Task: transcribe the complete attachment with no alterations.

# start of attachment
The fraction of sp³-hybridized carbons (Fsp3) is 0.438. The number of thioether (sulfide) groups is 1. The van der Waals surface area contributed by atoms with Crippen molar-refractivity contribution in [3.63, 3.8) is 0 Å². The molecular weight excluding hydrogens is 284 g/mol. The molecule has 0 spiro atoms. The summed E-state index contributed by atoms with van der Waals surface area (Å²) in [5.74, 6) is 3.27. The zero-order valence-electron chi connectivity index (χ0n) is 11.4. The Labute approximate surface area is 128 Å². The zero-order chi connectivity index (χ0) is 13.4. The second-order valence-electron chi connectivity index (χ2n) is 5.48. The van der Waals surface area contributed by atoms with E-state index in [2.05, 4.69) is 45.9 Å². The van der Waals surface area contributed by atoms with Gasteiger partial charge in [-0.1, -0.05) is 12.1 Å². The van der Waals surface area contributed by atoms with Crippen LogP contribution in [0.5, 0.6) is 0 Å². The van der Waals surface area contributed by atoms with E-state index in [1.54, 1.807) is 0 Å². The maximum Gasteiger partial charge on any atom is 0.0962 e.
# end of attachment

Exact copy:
The fraction of sp³-hybridized carbons (Fsp3) is 0.438. The number of thioether (sulfide) groups is 1. The van der Waals surface area contributed by atoms with Crippen molar-refractivity contribution in [3.63, 3.8) is 0 Å². The molecular weight excluding hydrogens is 284 g/mol. The molecule has 0 spiro atoms. The summed E-state index contributed by atoms with van der Waals surface area (Å²) in [5.74, 6) is 3.27. The zero-order valence-electron chi connectivity index (χ0n) is 11.4. The Labute approximate surface area is 128 Å². The zero-order chi connectivity index (χ0) is 13.4. The second-order valence-electron chi connectivity index (χ2n) is 5.48. The van der Waals surface area contributed by atoms with E-state index in [2.05, 4.69) is 45.9 Å². The van der Waals surface area contributed by atoms with Gasteiger partial charge in [-0.1, -0.05) is 12.1 Å². The van der Waals surface area contributed by atoms with Crippen LogP contribution in [0.5, 0.6) is 0 Å². The van der Waals surface area contributed by atoms with E-state index in [1.54, 1.807) is 0 Å². The maximum Gasteiger partial charge on any atom is 0.0962 e.